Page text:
Welcome to our WordPress series!

We’ve put this together to help you wrap your head around the most popular method of managing a website. From the basics of understanding what WordPress is and whether you should use it, to some canny tips for picking out potential WordPress web agencies, we’ve got you covered on a whole host of helpful info. We’ll keep updating this series with new posts, so don’t forget to come back and check for more.


WordPress is behind a whole lot of internet activity. According to wordpress.org, it helps to power 33% of the web. Considering there are 1,477,803,927 (that’s 1.4 billion) websites in existence as I write this, that’s an outrageous amount powered by WordPress.


WordPress is a content management system (CMS). Content management systems allow you to change or edit the content of a website without touching much code. Depending on how the system has been set up, you may not need to interact with any code at all.


Before content management systems existed, the only way you could create, manage and edit a website was by rolling up your sleeves and getting elbow deep in code. As you can imagine, this posed a bit of a problem for business owners, executives, hobbyists, and a whole bunch of other people who needed a website but didn’t have time to learn how to code one from scratch.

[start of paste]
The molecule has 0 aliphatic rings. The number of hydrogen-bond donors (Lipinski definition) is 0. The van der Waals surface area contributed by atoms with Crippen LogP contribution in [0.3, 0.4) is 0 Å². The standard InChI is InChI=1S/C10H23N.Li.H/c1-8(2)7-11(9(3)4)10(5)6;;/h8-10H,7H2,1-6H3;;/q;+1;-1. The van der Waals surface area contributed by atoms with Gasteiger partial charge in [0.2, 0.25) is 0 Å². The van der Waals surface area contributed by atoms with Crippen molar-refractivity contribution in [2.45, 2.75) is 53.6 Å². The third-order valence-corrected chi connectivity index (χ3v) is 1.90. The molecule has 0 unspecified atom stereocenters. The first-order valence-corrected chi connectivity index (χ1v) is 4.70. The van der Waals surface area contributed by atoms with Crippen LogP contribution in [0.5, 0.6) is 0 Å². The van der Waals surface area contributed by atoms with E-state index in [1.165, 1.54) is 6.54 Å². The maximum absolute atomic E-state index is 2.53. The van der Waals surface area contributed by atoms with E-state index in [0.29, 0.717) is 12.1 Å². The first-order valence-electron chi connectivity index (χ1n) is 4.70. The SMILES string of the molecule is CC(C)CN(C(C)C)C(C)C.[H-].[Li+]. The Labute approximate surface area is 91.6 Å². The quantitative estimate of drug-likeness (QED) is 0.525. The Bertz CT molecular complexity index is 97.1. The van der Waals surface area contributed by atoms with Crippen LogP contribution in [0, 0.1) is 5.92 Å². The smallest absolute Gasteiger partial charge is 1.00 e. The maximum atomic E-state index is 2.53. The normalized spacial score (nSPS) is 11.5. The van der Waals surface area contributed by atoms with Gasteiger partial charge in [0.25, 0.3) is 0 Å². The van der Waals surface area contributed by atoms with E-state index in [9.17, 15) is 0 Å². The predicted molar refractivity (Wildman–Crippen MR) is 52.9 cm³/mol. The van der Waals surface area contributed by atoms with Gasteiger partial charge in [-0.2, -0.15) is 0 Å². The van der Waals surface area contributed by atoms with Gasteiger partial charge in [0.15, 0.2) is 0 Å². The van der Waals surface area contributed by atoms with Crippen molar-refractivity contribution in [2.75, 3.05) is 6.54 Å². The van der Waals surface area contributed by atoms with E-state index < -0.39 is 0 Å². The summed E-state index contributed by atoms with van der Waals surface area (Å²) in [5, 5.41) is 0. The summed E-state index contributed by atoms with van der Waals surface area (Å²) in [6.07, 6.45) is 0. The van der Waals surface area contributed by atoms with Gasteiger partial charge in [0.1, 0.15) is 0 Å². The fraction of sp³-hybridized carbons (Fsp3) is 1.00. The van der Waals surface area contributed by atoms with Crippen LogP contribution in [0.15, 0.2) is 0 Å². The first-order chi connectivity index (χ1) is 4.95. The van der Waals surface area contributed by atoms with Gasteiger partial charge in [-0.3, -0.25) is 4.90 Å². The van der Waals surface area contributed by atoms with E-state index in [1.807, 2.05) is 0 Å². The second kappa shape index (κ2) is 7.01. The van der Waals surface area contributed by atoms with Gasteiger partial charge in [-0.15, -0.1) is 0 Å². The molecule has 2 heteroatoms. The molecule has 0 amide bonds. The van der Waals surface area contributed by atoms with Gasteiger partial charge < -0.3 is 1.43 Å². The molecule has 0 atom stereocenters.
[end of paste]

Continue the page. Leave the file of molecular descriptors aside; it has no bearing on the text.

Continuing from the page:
Sure, a web designer or agency could make a website for you, but then even updating simple content meant going straight back to that web designer or agency to do it for you. Which of course costed more money.

This is what makes content management systems so great. Once your website has been set up, you can add and edit text and images, or make new pages within your website, without having to update the code itself – meaning no expensive hand-holding.

Even for experienced web developers, being able to manage website content in big batches is extremely useful. Imagine you’re running a large directory website and need to update one small piece of content, but across hundreds of items or pages. Traditionally, this may have meant trawling through hundreds of web documents and updating each instance of that content by hand. Content management systems can make tasks like this far easier.

By the way – we’re not affiliated with WordPress in any way. It’s just often the best fit for building our clients’ websites. If you’d like to talk to us about building your website, get in touch.

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Read our next post in the series to learn about the basic anatomy of a WordPress website.

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